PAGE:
The Biology of Luck by Jacob M. Appel; Elephant Rock Productions, 2013
Reviewed by Kayla Greenwell
The Biology of Luck by Jacob M. Appel is a hand-wringing thought experiment that makes you embarrassed to be human, but in a good way. It’s a merciless view into the darkest holes of contemporary society and how it can twist an identity into self-destruction. Appel answers the question “what can a highly individualized society create?” and he does it by creating characters that are too ridiculous to be real, and to realistic to tune out.
The author has won the Kurt Vonnegut award, and rightly so. In typical Vonnegut fashion, Appel’s characters only see the world in the way that suits them. They can peg those around them in an instant, but they are clueless when it comes to themselves.
Starshine is the perfect role-model for any young, aspiring narcissist. Her self-obsession is a work of art, and her ability to manipulate those around her probably puts her smack-dab-in-the-middle of sociopath territory. (Right? You tell me Appel, you’re the psychiatrist). Starshine is like Stephanie from the third grade. You know, the one who ripped the monopoly board in half, threw the money out the window, and swallowed the dog piece when she realized she wasn’t going to win. Screw you, Stephanie. The dog was my favorite and nobody cares that your dad has a corvette.
Anyway, Starshine is all about herself, which is why marriage is such a horrifying prospect for her.
“Yes, marriage is like a series of opposing reflections, inverse images getting ever smaller like nesting dolls, each one of your trying to squeeze yourself smaller to fit inside the hopes of the other, until one of you cracks or stops existing. Starshine would prefer to die a spinster.”
Well yeah, I mean who needs marriage when you have a rockin’ hot bod?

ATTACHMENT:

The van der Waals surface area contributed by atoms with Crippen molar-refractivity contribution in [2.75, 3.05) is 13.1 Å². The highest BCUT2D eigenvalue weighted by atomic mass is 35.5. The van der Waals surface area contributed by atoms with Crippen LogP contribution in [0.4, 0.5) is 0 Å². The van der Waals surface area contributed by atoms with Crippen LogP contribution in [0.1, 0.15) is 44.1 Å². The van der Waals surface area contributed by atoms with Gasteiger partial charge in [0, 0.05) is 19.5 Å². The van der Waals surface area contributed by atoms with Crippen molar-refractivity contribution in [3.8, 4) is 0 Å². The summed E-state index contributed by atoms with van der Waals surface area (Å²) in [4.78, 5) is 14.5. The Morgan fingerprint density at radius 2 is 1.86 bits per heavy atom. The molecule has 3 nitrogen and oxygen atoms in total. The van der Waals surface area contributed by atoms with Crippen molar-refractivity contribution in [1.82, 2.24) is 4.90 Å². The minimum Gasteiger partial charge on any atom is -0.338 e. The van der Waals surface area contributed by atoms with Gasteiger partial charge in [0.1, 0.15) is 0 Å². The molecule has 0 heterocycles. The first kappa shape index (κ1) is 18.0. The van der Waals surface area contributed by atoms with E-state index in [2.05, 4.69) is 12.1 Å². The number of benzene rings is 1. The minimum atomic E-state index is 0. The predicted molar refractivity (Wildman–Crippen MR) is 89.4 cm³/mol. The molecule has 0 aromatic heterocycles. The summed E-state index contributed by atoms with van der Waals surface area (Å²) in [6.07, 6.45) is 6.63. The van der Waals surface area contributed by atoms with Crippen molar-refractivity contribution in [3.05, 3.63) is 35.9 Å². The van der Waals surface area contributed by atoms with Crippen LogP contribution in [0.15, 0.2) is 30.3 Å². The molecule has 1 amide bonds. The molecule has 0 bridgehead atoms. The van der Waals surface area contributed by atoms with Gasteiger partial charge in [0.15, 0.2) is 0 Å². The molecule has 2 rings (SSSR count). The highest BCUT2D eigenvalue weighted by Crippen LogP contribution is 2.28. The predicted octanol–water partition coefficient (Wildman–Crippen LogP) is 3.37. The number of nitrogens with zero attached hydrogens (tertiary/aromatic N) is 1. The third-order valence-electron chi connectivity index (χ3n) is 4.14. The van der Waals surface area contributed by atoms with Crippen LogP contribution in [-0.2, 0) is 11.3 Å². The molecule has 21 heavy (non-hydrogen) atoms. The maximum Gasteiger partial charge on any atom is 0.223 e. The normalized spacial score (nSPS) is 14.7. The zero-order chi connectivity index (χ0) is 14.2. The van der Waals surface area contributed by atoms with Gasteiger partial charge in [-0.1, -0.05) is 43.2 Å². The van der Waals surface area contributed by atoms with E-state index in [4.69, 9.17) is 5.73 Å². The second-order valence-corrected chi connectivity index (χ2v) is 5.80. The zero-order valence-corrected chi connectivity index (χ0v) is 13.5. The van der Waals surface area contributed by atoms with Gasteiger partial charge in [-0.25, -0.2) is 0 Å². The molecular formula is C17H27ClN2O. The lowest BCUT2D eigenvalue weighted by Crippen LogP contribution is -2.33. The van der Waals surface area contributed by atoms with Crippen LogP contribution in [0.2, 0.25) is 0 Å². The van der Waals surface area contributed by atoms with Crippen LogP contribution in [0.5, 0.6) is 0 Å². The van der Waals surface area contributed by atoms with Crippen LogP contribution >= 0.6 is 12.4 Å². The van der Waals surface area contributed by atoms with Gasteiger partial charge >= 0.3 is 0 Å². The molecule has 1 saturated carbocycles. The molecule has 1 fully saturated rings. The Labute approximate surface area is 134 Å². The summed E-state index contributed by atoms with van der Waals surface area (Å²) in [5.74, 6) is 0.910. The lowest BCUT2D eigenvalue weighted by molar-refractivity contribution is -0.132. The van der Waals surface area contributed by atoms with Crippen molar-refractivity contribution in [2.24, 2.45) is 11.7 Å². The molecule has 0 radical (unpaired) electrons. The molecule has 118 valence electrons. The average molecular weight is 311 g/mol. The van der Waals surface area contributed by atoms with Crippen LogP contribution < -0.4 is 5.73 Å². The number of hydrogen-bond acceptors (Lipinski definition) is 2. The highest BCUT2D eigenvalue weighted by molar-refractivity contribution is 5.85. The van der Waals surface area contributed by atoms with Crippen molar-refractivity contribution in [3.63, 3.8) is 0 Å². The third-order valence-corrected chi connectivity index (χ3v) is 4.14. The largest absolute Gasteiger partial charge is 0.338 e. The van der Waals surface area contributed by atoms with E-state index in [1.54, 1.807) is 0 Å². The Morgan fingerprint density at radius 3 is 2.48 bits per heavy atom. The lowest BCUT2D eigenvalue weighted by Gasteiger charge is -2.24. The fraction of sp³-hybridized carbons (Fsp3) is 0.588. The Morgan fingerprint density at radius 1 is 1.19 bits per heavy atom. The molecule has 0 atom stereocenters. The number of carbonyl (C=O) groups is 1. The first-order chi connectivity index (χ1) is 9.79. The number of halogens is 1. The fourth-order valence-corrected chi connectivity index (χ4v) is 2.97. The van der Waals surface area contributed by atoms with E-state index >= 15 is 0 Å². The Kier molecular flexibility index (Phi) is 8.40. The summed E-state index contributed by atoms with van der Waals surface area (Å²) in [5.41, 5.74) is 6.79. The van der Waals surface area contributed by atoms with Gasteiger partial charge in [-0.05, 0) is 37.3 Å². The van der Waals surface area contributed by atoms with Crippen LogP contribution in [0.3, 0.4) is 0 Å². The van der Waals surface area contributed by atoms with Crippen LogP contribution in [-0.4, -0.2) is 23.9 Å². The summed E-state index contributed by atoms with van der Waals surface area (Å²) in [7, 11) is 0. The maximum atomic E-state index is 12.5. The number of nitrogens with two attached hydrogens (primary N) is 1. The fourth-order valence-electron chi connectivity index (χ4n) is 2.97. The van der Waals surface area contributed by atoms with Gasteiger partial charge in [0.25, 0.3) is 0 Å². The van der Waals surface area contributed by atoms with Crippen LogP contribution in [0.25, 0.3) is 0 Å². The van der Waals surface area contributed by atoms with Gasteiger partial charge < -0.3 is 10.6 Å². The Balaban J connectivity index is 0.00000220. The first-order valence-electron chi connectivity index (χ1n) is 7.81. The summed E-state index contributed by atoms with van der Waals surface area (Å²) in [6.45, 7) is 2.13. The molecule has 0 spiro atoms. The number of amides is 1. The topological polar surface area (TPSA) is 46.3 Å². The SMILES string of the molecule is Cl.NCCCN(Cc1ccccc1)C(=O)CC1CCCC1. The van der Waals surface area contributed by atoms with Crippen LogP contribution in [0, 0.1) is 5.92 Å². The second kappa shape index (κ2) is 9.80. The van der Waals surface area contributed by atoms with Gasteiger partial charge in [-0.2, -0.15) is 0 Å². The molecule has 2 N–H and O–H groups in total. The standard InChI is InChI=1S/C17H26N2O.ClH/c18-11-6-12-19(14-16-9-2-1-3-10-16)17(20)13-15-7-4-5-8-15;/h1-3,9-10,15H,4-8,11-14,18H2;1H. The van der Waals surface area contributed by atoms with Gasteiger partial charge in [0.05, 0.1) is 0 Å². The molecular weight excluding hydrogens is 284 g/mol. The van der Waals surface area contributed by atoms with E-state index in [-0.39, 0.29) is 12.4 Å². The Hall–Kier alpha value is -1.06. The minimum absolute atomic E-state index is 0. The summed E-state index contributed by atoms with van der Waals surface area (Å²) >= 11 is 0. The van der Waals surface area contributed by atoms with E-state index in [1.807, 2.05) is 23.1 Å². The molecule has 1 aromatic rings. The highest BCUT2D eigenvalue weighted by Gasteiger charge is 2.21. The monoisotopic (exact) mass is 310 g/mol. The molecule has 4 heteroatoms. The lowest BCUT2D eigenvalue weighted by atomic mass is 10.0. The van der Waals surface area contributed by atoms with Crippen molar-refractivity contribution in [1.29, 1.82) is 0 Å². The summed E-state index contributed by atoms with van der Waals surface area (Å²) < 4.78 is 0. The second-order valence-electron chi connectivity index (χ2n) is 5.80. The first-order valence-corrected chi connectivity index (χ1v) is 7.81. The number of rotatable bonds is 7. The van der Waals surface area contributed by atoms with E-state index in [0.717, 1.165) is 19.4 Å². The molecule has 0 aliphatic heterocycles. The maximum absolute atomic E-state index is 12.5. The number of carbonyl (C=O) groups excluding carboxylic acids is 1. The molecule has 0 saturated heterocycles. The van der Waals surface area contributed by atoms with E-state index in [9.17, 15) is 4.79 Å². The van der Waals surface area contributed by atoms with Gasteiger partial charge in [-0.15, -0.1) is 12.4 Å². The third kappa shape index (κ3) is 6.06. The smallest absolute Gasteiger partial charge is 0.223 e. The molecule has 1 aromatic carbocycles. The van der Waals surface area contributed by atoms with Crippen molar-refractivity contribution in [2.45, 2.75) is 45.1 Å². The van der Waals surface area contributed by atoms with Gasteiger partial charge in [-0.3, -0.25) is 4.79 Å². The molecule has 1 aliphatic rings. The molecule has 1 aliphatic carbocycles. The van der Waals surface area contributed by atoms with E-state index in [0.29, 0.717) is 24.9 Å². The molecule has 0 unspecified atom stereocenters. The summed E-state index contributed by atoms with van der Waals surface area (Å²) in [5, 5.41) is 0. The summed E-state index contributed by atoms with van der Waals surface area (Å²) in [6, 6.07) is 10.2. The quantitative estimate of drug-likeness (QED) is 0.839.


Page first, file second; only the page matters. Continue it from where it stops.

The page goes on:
Larry Bloom (insert Orange is the New Black joke here) does not have a rockin’ hot bod, but he wants people to believe that even though he’s rough on the outside he has a heart of gold. Of course, then he goes and thinks things like this:
“Being unattractive is much like being black, Larry thinks: one makes you a second-class citizen in the world of business, the other a peon in the realm of romance. The only difference is that there hasn’t been a civil rights movement for the nondescript and homely people of the world…”
No, Larry. Just no.
These two shining examples of selflessness and compassion are about to have a date. Of course, since Larry knows everything about everything, he’s already wrote a book about it. It’s called The Biology of Luck. And before you ask, no they do not have their date at the Meta café.
While the characters are struggling with putting people on pedestals and trying to meet other people’s expectations, the reader really gets to enjoy Appel’s great command of place. What I enjoy most is the familiarity used when giving street names, short cuts, and the history of New York. The city comes alive on the page, and it really ties the novel together.
Appel’s writing style is fresh, but sometimes you can tell he’s an academic by the way he writes. Still, after I widened my vocabulary I found that his writing was exceptionally specific and clear. He says exactly what he means to say and moves on, leaving the reader to come to their own realization 50 pages later with an “Oh, that’s clever. Why didn’t I see that coming?” It’s a refreshing labyrinth of subtle nuances and smack-you-in-the-face conclusions.
I look forward to seeing more work by this author in the future. Appel has his own, distinct writing style and I would love to see how it develops. The pin-point accuracy skills of a psychological academic mixed with the talent and imagination of a fiction writer is a singular style, and one that only Appel can emulate with success.